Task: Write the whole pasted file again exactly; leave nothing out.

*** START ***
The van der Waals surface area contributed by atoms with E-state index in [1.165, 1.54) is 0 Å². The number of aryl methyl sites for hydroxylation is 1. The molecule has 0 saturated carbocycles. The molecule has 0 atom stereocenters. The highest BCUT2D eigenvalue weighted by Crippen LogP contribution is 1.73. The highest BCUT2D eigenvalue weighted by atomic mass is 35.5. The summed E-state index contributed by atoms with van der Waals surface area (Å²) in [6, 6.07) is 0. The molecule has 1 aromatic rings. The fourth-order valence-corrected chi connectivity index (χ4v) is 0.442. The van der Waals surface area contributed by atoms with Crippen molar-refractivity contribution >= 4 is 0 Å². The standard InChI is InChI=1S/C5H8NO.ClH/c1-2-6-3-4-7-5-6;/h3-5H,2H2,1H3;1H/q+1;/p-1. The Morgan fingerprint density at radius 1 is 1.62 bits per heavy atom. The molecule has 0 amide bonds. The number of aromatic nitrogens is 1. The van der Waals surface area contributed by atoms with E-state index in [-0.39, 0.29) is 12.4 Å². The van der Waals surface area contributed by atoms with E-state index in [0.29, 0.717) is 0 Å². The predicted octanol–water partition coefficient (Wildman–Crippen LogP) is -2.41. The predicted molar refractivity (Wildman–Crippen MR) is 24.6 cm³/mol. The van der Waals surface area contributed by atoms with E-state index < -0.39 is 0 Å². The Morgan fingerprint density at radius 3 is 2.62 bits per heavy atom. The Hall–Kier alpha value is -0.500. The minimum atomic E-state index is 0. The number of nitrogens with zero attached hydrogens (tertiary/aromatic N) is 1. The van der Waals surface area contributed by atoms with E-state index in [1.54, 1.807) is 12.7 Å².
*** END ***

The van der Waals surface area contributed by atoms with E-state index in [1.165, 1.54) is 0 Å². The number of aryl methyl sites for hydroxylation is 1. The molecule has 0 saturated carbocycles. The molecule has 0 atom stereocenters. The highest BCUT2D eigenvalue weighted by Crippen LogP contribution is 1.73. The highest BCUT2D eigenvalue weighted by atomic mass is 35.5. The summed E-state index contributed by atoms with van der Waals surface area (Å²) in [6, 6.07) is 0. The molecule has 1 aromatic rings. The fourth-order valence-corrected chi connectivity index (χ4v) is 0.442. The van der Waals surface area contributed by atoms with Crippen molar-refractivity contribution >= 4 is 0 Å². The standard InChI is InChI=1S/C5H8NO.ClH/c1-2-6-3-4-7-5-6;/h3-5H,2H2,1H3;1H/q+1;/p-1. The Morgan fingerprint density at radius 1 is 1.62 bits per heavy atom. The molecule has 0 amide bonds. The number of aromatic nitrogens is 1. The van der Waals surface area contributed by atoms with E-state index in [-0.39, 0.29) is 12.4 Å². The van der Waals surface area contributed by atoms with E-state index in [0.29, 0.717) is 0 Å². The predicted octanol–water partition coefficient (Wildman–Crippen LogP) is -2.41. The predicted molar refractivity (Wildman–Crippen MR) is 24.6 cm³/mol. The van der Waals surface area contributed by atoms with E-state index < -0.39 is 0 Å². The Morgan fingerprint density at radius 3 is 2.62 bits per heavy atom. The Hall–Kier alpha value is -0.500. The minimum atomic E-state index is 0. The number of nitrogens with zero attached hydrogens (tertiary/aromatic N) is 1. The van der Waals surface area contributed by atoms with E-state index in [1.54, 1.807) is 12.7 Å².